On 7 July 2019, the Open Day took place at Forschungszentrum Jülich with around 23,000 visitors. There was great interest in the BioSC exhibition "Products of the Bioeconomy", which presented a variety of bio-based products that are already produced today. The Bioeconomy Trail, which covered the entire site, also attracted numerous visitors.
The Bioeconomy Trail, which the Jülich BioSC Core Groups had designed, illustrated the concept of a sustainable circular economy. While IBG-3 (Agrosphere) showed concepts for an environment- and resource-saving use of soil and water, IBG-2 (Plant Sciences) addressed sustainable plant production. The institutes IBG-1 (biotechnology), IMET (enzyme technology) and IBOC (bioorganic chemistry) provided information on the basics of the biotechnological production of materials and chemicals from biomass. At the Department of Environmental Services, the wastewater treatment plant of the Research Centre could be visited, where methods for the recovery of nutrients from wastewater are being established in cooperation with the IBG-2.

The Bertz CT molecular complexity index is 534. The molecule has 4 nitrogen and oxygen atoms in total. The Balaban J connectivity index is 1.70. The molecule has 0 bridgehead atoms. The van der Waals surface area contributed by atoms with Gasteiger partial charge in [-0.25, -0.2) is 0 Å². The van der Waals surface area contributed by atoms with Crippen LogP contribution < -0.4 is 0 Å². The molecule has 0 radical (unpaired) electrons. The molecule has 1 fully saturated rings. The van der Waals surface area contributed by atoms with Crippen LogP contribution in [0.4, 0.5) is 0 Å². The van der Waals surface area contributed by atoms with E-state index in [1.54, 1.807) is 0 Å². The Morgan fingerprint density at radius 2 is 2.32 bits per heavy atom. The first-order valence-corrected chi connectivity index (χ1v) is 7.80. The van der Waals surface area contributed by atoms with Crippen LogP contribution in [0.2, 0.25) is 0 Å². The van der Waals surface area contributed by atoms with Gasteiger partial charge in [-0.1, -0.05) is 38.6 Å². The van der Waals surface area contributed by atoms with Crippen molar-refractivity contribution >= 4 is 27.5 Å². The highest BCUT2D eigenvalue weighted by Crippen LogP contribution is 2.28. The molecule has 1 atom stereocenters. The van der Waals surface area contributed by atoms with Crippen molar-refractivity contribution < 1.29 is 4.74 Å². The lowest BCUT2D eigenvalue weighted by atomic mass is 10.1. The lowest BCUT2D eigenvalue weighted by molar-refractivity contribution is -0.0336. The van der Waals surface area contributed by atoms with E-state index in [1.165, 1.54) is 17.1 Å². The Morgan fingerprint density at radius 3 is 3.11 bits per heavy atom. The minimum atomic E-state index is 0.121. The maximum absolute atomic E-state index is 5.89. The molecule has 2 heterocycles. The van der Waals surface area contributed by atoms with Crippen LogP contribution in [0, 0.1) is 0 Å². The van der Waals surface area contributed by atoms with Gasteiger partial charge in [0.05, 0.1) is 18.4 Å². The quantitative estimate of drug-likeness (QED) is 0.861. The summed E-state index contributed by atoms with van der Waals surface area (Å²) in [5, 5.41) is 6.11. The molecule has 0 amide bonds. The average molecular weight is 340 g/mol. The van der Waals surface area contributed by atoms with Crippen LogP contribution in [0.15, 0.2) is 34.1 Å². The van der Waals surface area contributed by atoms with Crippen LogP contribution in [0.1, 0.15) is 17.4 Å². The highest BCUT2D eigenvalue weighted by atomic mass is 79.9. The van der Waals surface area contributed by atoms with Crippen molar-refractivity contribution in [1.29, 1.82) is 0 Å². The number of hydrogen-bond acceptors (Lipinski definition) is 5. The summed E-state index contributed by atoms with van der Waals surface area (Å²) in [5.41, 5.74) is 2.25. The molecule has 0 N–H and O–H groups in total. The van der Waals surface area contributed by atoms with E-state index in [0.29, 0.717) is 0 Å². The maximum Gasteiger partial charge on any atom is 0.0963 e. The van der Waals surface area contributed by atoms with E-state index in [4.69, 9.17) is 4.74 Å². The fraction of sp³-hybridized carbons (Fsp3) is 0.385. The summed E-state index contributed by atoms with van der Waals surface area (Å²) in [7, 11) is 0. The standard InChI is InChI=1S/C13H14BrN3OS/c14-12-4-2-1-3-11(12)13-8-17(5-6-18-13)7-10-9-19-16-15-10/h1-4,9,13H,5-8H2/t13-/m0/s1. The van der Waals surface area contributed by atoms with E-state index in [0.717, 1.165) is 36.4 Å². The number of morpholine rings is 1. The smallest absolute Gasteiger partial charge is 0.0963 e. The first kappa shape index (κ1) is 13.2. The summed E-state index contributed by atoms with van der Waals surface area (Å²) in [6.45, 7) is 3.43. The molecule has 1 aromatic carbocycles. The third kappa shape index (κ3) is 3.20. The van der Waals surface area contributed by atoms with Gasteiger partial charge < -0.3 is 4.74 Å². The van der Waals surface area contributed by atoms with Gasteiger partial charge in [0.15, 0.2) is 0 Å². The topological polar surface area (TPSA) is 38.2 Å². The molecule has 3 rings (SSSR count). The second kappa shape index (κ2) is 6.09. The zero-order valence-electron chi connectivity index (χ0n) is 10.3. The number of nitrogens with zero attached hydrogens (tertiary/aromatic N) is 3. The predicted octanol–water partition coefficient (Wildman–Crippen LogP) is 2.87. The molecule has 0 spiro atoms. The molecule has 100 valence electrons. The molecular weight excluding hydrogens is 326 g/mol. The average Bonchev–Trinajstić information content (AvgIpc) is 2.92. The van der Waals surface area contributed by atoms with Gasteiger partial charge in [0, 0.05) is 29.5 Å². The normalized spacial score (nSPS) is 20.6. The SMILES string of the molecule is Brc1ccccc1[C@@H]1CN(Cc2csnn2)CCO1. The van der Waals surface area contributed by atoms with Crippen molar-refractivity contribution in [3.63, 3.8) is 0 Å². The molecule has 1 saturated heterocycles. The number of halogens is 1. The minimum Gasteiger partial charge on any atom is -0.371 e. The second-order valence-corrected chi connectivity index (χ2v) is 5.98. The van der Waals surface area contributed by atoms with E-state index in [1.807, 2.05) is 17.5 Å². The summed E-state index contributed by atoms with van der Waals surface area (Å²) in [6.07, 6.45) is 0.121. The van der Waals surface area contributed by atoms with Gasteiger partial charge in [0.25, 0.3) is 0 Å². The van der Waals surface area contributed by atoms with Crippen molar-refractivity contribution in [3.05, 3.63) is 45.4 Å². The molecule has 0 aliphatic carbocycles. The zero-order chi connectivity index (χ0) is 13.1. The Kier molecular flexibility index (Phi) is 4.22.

The BioSC exhibition "Products of the Bioeconomy" presented a variety of biobased products which are already produced today and most of which are also available. In addition to well-known examples such as detergents with biosurfactants, these included a laptop case made of pressed hemp, a functional T-shirt made of wood fibres and shoes made of pineapple leaf fibres. Colourful balls of corn granulate, which after moistening could be used like dough, met with great approval among the children and turned into numerous small works of art. Products made from the raw material grass were also shown. The exhibition featured paper and packaging materials with a grass fibre content of around two thirds, as well as terrace planks made of a plastic that is made from ensiled and ground grass. Prototypes of composite materials made from plant fibres and bioplastics, such as the interior trim for a car door, showed impressive possibilities for the future. The diverse product range showed that bioeconomics is possible and already present in everyday life and brought the topic closer to a broad public.